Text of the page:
U2 Says No To $23,000,000 (To Maintain The Integrity Of A Favorite Song)

Greg Kot, Chicago Tribune music critic, spoke with Bono last week, at Bono’s request. The rock icon wanted to clear the air about several issues he had with Kot’s writing about his band. In the midst of the discussion, Bono said he’s proud of U2’s association with Apple, but points out that U2 turned down $23 million from another ad world suitor.

Bono: We have turned down enormous sums of money to put our songs in a commercial, where we felt, to your point, where it might change the way people appreciated the song. We were offered $23 million for just the music to “Where the Streets Have No Name.”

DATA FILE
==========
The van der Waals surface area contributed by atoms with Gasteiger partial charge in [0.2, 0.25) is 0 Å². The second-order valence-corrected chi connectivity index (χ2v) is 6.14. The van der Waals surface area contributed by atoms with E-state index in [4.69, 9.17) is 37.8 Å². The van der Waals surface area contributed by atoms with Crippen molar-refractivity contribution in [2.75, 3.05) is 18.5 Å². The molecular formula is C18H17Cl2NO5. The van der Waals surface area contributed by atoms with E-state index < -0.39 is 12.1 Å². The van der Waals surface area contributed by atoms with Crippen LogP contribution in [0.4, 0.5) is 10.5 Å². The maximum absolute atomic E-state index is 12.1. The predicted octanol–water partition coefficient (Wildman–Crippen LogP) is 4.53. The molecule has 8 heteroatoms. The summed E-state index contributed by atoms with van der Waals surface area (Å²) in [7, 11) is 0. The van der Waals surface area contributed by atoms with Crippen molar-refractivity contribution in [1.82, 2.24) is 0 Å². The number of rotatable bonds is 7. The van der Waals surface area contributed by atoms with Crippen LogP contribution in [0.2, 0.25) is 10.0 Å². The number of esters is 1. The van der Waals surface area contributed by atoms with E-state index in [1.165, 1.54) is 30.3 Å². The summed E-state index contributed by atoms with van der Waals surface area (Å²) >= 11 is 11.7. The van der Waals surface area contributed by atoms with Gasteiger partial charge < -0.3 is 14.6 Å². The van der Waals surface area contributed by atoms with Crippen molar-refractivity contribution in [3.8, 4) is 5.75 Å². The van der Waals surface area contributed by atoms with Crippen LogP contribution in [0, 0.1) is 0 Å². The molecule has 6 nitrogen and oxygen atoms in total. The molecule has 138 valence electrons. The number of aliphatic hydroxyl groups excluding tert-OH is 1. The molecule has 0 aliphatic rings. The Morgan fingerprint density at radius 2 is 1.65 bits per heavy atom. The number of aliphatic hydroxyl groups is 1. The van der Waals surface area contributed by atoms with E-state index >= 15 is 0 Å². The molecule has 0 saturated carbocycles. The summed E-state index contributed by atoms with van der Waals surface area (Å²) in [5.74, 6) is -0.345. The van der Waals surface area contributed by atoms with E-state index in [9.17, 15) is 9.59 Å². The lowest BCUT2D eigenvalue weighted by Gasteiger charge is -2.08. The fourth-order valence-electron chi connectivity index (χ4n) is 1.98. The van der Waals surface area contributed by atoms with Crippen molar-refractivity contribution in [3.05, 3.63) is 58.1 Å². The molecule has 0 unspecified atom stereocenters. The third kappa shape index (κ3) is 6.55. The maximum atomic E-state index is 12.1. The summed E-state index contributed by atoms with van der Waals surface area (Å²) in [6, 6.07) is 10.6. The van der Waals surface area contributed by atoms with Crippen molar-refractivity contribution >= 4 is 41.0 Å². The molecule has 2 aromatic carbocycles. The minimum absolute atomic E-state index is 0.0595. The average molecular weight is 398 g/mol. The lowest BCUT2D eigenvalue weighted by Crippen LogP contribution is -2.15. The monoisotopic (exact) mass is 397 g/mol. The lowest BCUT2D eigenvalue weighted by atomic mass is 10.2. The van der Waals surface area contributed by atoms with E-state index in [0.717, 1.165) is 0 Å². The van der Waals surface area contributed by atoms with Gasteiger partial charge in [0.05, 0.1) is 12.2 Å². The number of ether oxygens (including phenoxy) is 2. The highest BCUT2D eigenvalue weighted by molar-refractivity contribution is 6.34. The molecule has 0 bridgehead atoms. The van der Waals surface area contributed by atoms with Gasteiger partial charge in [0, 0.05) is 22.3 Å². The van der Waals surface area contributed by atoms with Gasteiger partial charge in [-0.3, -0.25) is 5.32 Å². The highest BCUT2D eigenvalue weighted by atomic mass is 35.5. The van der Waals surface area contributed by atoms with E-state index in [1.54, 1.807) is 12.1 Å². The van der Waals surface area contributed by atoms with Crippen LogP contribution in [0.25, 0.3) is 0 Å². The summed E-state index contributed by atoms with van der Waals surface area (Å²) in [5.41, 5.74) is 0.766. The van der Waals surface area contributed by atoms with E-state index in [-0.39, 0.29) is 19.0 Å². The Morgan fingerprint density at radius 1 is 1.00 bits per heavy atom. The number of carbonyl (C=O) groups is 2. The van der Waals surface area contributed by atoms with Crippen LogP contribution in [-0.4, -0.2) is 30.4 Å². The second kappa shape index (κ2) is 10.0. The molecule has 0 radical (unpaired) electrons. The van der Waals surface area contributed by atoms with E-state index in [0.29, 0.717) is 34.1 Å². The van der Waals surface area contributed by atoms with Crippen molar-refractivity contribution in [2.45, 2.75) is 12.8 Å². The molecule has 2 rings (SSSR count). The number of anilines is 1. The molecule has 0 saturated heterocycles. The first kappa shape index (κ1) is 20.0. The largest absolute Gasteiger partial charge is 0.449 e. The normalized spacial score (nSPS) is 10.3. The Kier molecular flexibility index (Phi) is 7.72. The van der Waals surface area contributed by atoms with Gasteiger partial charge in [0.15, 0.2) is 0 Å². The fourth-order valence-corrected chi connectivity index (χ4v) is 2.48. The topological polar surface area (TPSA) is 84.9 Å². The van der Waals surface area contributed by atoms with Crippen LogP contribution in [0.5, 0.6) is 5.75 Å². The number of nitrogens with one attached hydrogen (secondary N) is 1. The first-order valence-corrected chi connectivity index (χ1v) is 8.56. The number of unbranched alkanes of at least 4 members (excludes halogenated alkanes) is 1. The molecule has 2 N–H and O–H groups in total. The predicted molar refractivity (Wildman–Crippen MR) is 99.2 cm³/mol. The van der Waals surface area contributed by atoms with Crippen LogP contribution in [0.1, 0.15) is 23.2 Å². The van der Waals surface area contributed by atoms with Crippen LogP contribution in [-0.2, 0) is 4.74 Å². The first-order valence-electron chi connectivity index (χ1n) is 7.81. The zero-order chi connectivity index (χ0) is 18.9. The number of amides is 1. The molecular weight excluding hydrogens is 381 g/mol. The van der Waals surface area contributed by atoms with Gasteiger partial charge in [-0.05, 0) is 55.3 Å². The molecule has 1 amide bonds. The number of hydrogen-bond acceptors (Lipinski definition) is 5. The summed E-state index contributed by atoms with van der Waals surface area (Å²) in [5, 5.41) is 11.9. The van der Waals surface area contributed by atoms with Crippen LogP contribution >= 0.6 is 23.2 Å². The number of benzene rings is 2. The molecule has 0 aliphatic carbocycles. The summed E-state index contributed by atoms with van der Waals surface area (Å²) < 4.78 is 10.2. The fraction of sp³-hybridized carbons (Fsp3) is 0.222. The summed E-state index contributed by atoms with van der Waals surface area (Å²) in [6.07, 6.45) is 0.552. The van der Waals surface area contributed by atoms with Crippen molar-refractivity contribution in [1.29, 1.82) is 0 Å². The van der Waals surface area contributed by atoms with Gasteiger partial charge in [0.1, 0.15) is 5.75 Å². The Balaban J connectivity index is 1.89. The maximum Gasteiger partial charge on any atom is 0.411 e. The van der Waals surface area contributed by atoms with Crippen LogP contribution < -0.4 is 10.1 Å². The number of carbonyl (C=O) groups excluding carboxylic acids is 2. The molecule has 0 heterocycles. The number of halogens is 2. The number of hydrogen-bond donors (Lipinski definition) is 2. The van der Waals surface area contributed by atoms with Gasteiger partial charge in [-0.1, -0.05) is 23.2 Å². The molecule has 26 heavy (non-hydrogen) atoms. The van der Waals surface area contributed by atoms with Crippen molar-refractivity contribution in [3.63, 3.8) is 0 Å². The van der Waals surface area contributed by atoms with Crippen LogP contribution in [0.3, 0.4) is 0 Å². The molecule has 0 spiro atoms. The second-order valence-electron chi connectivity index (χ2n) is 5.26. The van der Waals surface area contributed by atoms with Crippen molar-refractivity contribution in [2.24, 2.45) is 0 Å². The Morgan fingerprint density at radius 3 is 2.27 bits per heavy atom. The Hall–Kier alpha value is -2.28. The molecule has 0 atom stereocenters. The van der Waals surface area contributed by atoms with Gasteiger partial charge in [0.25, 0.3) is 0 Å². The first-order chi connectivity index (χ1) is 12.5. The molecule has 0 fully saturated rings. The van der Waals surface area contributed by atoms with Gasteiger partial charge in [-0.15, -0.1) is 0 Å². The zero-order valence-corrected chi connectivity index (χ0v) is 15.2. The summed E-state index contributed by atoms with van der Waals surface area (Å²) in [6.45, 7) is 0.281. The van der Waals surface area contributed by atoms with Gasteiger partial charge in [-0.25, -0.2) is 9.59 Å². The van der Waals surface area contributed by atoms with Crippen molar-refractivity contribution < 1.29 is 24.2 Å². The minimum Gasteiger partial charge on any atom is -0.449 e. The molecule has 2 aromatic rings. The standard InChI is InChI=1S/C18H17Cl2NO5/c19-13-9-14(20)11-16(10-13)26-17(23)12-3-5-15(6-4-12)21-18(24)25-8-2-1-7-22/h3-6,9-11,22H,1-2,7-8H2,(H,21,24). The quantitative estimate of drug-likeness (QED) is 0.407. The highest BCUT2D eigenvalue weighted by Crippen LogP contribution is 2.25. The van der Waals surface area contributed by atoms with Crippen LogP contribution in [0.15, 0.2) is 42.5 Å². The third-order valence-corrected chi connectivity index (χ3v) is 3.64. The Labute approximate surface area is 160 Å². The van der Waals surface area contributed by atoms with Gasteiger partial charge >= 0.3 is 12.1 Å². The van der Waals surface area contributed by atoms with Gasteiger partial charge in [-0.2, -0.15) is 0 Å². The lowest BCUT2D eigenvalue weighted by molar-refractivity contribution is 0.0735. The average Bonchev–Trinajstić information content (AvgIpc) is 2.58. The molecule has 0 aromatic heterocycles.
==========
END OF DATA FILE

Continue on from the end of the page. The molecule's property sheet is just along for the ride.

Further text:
Kot: I might have to consider that [laughs].
Bono: We almost did. We sat down. I know from my work in Africa what $23 million could buy. It was very hard to walk away from $23 million. So we thought, “We’ll give the money away.” But if we tell people we’re giving the money away, it sounds pompous. So we’ll just give it away, and take the hit. That’s what we agreed. But if a show is a little off, and there’s a hole, that’s the one song we can guarantee that God will walk through the room as soon as we play it. So the idea that when we played it, people would go, “That’s the ‘such-and-such’ commercial,” we couldn’t live with it. Had it been a cool thing, or didn’t have a bad association, or it was a different song, we might’ve done it.



About David Burn

I wrote my first ad for a political candidate when I was 17 years old. She won her race and I felt the seductive power of advertising for the first time. Today—after working for seven agencies in five states—I am head of brand strategy and creative at Bonehook in Portland, Oregon.